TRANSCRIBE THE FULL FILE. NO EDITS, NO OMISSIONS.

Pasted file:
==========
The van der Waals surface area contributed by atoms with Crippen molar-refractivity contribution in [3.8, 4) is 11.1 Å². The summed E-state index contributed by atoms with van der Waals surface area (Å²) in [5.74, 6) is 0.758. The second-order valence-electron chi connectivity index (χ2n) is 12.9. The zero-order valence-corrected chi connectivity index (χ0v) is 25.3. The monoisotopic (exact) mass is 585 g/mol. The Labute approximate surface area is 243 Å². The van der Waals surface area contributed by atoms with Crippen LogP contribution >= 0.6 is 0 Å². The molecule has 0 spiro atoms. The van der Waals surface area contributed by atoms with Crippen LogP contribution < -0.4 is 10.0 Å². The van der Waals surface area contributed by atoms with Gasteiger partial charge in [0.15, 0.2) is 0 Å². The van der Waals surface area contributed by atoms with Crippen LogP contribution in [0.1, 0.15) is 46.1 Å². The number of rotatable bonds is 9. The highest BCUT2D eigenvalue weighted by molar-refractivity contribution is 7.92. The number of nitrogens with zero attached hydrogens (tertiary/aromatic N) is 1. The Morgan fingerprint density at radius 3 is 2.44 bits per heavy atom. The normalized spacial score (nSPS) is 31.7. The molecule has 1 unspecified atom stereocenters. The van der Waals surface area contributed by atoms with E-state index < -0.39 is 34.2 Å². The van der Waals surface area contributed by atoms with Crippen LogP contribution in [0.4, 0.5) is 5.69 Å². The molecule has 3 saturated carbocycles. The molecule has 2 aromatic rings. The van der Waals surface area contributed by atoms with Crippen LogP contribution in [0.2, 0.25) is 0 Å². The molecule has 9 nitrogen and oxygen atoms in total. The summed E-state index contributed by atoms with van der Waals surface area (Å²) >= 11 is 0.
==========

The van der Waals surface area contributed by atoms with Crippen molar-refractivity contribution in [3.8, 4) is 11.1 Å². The summed E-state index contributed by atoms with van der Waals surface area (Å²) in [5.74, 6) is 0.758. The second-order valence-electron chi connectivity index (χ2n) is 12.9. The zero-order valence-corrected chi connectivity index (χ0v) is 25.3. The monoisotopic (exact) mass is 585 g/mol. The Labute approximate surface area is 243 Å². The van der Waals surface area contributed by atoms with Crippen LogP contribution >= 0.6 is 0 Å². The molecule has 0 spiro atoms. The van der Waals surface area contributed by atoms with Crippen LogP contribution < -0.4 is 10.0 Å². The van der Waals surface area contributed by atoms with Gasteiger partial charge in [0.15, 0.2) is 0 Å². The van der Waals surface area contributed by atoms with Crippen LogP contribution in [0.1, 0.15) is 46.1 Å². The number of rotatable bonds is 9. The highest BCUT2D eigenvalue weighted by molar-refractivity contribution is 7.92. The number of nitrogens with zero attached hydrogens (tertiary/aromatic N) is 1. The Morgan fingerprint density at radius 3 is 2.44 bits per heavy atom. The normalized spacial score (nSPS) is 31.7. The molecule has 1 unspecified atom stereocenters. The van der Waals surface area contributed by atoms with E-state index < -0.39 is 34.2 Å². The van der Waals surface area contributed by atoms with Crippen LogP contribution in [0.4, 0.5) is 5.69 Å². The molecule has 3 saturated carbocycles. The molecule has 2 aromatic rings. The van der Waals surface area contributed by atoms with Crippen LogP contribution in [0.2, 0.25) is 0 Å². The molecule has 9 nitrogen and oxygen atoms in total. The summed E-state index contributed by atoms with van der Waals surface area (Å²) >= 11 is 0.